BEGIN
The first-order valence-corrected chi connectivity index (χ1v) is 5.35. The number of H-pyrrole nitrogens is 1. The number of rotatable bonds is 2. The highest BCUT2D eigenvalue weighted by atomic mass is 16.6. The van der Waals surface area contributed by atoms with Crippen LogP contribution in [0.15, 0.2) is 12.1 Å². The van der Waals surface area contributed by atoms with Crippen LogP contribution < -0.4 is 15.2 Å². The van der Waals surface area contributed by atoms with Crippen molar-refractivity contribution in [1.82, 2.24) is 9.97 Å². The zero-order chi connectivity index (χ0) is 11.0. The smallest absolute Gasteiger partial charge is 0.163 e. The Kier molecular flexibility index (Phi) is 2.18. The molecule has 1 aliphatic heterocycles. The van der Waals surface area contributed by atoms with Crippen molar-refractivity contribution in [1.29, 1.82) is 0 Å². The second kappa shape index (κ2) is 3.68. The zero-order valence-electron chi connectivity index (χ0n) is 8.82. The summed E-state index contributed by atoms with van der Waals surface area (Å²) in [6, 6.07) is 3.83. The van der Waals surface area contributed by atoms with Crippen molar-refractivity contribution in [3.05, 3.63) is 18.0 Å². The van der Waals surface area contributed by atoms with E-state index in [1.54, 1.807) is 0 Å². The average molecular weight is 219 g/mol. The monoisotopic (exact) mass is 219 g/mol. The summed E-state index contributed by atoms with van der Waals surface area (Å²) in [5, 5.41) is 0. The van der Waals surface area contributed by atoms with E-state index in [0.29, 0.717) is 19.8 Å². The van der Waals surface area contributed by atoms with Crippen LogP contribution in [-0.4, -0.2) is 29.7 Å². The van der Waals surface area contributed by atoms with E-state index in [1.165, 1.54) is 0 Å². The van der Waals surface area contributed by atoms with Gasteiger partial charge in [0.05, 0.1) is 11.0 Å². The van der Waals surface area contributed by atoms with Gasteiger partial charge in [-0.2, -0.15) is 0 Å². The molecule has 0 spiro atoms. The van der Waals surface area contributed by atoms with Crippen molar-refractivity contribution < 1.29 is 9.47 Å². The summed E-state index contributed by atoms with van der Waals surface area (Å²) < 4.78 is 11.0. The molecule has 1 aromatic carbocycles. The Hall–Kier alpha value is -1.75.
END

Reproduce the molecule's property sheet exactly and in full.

The first-order valence-corrected chi connectivity index (χ1v) is 5.35. The number of H-pyrrole nitrogens is 1. The number of rotatable bonds is 2. The highest BCUT2D eigenvalue weighted by atomic mass is 16.6. The van der Waals surface area contributed by atoms with Crippen LogP contribution in [0.15, 0.2) is 12.1 Å². The van der Waals surface area contributed by atoms with Crippen LogP contribution < -0.4 is 15.2 Å². The van der Waals surface area contributed by atoms with Crippen molar-refractivity contribution in [1.82, 2.24) is 9.97 Å². The zero-order chi connectivity index (χ0) is 11.0. The smallest absolute Gasteiger partial charge is 0.163 e. The Kier molecular flexibility index (Phi) is 2.18. The molecule has 1 aliphatic heterocycles. The van der Waals surface area contributed by atoms with Crippen molar-refractivity contribution in [1.29, 1.82) is 0 Å². The second kappa shape index (κ2) is 3.68. The zero-order valence-electron chi connectivity index (χ0n) is 8.82. The summed E-state index contributed by atoms with van der Waals surface area (Å²) in [6, 6.07) is 3.83. The van der Waals surface area contributed by atoms with Crippen molar-refractivity contribution in [3.05, 3.63) is 18.0 Å². The van der Waals surface area contributed by atoms with E-state index in [1.54, 1.807) is 0 Å². The average molecular weight is 219 g/mol. The monoisotopic (exact) mass is 219 g/mol. The summed E-state index contributed by atoms with van der Waals surface area (Å²) in [5, 5.41) is 0. The van der Waals surface area contributed by atoms with E-state index in [0.29, 0.717) is 19.8 Å². The van der Waals surface area contributed by atoms with Crippen LogP contribution in [-0.4, -0.2) is 29.7 Å². The van der Waals surface area contributed by atoms with E-state index in [1.165, 1.54) is 0 Å². The van der Waals surface area contributed by atoms with Gasteiger partial charge in [0.05, 0.1) is 11.0 Å². The van der Waals surface area contributed by atoms with Gasteiger partial charge in [-0.2, -0.15) is 0 Å². The molecule has 0 spiro atoms. The van der Waals surface area contributed by atoms with Crippen molar-refractivity contribution < 1.29 is 9.47 Å². The summed E-state index contributed by atoms with van der Waals surface area (Å²) < 4.78 is 11.0. The molecule has 1 aromatic carbocycles. The Hall–Kier alpha value is -1.75.